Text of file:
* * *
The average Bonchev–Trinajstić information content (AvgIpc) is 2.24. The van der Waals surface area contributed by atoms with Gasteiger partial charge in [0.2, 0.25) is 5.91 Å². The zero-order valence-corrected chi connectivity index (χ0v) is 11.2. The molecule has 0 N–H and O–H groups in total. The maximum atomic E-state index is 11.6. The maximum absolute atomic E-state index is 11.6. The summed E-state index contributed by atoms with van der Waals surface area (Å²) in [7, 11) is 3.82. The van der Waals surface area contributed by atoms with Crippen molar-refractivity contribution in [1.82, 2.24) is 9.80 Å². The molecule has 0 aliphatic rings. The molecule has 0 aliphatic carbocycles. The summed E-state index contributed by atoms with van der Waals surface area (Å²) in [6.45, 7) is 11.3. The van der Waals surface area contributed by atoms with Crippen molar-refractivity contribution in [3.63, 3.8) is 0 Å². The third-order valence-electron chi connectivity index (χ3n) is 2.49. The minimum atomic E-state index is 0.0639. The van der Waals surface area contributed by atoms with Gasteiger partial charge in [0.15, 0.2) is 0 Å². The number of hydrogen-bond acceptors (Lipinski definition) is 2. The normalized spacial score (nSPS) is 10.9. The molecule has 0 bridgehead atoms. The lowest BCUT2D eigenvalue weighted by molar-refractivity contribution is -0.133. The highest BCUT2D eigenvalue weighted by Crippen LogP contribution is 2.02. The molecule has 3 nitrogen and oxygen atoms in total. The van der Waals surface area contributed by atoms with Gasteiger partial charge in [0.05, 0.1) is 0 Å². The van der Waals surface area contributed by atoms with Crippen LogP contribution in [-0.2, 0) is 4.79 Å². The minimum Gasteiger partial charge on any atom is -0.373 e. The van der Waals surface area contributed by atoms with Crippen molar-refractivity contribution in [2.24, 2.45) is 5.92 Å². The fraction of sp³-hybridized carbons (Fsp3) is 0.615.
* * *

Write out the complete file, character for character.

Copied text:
The average Bonchev–Trinajstić information content (AvgIpc) is 2.24. The van der Waals surface area contributed by atoms with Gasteiger partial charge in [0.2, 0.25) is 5.91 Å². The zero-order valence-corrected chi connectivity index (χ0v) is 11.2. The molecule has 0 N–H and O–H groups in total. The maximum atomic E-state index is 11.6. The maximum absolute atomic E-state index is 11.6. The summed E-state index contributed by atoms with van der Waals surface area (Å²) in [7, 11) is 3.82. The van der Waals surface area contributed by atoms with Crippen molar-refractivity contribution in [1.82, 2.24) is 9.80 Å². The molecule has 0 aliphatic rings. The molecule has 0 aliphatic carbocycles. The summed E-state index contributed by atoms with van der Waals surface area (Å²) in [6.45, 7) is 11.3. The van der Waals surface area contributed by atoms with Crippen molar-refractivity contribution in [3.63, 3.8) is 0 Å². The third-order valence-electron chi connectivity index (χ3n) is 2.49. The minimum atomic E-state index is 0.0639. The van der Waals surface area contributed by atoms with Gasteiger partial charge in [0.15, 0.2) is 0 Å². The number of hydrogen-bond acceptors (Lipinski definition) is 2. The normalized spacial score (nSPS) is 10.9. The molecule has 0 bridgehead atoms. The lowest BCUT2D eigenvalue weighted by molar-refractivity contribution is -0.133. The highest BCUT2D eigenvalue weighted by Crippen LogP contribution is 2.02. The molecule has 3 nitrogen and oxygen atoms in total. The van der Waals surface area contributed by atoms with Gasteiger partial charge in [0.05, 0.1) is 0 Å². The van der Waals surface area contributed by atoms with Crippen LogP contribution in [-0.2, 0) is 4.79 Å². The minimum Gasteiger partial charge on any atom is -0.373 e. The van der Waals surface area contributed by atoms with Crippen molar-refractivity contribution in [2.24, 2.45) is 5.92 Å². The fraction of sp³-hybridized carbons (Fsp3) is 0.615.